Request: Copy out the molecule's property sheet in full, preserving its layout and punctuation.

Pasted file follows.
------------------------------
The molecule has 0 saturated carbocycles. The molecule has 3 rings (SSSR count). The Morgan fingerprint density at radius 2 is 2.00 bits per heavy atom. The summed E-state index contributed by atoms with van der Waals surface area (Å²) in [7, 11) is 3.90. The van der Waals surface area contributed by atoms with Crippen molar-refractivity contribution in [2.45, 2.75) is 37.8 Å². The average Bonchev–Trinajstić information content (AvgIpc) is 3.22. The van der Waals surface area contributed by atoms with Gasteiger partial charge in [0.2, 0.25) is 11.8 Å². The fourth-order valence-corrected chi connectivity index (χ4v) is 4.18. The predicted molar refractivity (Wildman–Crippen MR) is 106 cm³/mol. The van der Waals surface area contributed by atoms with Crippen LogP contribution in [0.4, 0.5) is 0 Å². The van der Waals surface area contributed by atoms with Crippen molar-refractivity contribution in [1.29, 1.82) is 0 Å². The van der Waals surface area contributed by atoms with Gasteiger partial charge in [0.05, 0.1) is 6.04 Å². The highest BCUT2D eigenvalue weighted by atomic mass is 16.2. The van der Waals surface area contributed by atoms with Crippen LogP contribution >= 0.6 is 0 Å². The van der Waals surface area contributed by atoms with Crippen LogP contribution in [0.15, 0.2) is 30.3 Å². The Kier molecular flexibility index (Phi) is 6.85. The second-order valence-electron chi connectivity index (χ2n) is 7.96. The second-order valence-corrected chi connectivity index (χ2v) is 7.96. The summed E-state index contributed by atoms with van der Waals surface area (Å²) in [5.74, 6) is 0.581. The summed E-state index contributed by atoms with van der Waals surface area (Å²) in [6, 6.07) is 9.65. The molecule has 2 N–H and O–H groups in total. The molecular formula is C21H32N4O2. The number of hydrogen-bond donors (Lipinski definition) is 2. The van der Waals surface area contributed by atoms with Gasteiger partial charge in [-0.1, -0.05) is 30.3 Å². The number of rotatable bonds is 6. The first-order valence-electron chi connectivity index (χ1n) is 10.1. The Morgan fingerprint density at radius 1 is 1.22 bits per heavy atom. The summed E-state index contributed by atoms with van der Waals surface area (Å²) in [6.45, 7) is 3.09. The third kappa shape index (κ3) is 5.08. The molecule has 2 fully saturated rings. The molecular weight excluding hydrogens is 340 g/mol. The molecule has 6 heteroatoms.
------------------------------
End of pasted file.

The molecule has 0 saturated carbocycles. The molecule has 3 rings (SSSR count). The Morgan fingerprint density at radius 2 is 2.00 bits per heavy atom. The summed E-state index contributed by atoms with van der Waals surface area (Å²) in [7, 11) is 3.90. The van der Waals surface area contributed by atoms with Crippen molar-refractivity contribution in [2.45, 2.75) is 37.8 Å². The average Bonchev–Trinajstić information content (AvgIpc) is 3.22. The van der Waals surface area contributed by atoms with Gasteiger partial charge in [0.2, 0.25) is 11.8 Å². The fourth-order valence-corrected chi connectivity index (χ4v) is 4.18. The predicted molar refractivity (Wildman–Crippen MR) is 106 cm³/mol. The van der Waals surface area contributed by atoms with Crippen LogP contribution in [0.4, 0.5) is 0 Å². The van der Waals surface area contributed by atoms with Crippen molar-refractivity contribution in [1.29, 1.82) is 0 Å². The van der Waals surface area contributed by atoms with Gasteiger partial charge in [0.05, 0.1) is 6.04 Å². The highest BCUT2D eigenvalue weighted by atomic mass is 16.2. The van der Waals surface area contributed by atoms with Crippen LogP contribution >= 0.6 is 0 Å². The van der Waals surface area contributed by atoms with Crippen LogP contribution in [0.15, 0.2) is 30.3 Å². The Kier molecular flexibility index (Phi) is 6.85. The second-order valence-electron chi connectivity index (χ2n) is 7.96. The second-order valence-corrected chi connectivity index (χ2v) is 7.96. The summed E-state index contributed by atoms with van der Waals surface area (Å²) in [5.74, 6) is 0.581. The summed E-state index contributed by atoms with van der Waals surface area (Å²) in [6, 6.07) is 9.65. The molecule has 2 N–H and O–H groups in total. The molecular formula is C21H32N4O2. The number of hydrogen-bond donors (Lipinski definition) is 2. The van der Waals surface area contributed by atoms with Gasteiger partial charge in [-0.1, -0.05) is 30.3 Å². The number of rotatable bonds is 6. The first-order valence-electron chi connectivity index (χ1n) is 10.1. The Morgan fingerprint density at radius 1 is 1.22 bits per heavy atom. The summed E-state index contributed by atoms with van der Waals surface area (Å²) in [6.45, 7) is 3.09. The third kappa shape index (κ3) is 5.08. The molecule has 2 fully saturated rings. The molecular weight excluding hydrogens is 340 g/mol. The molecule has 6 heteroatoms.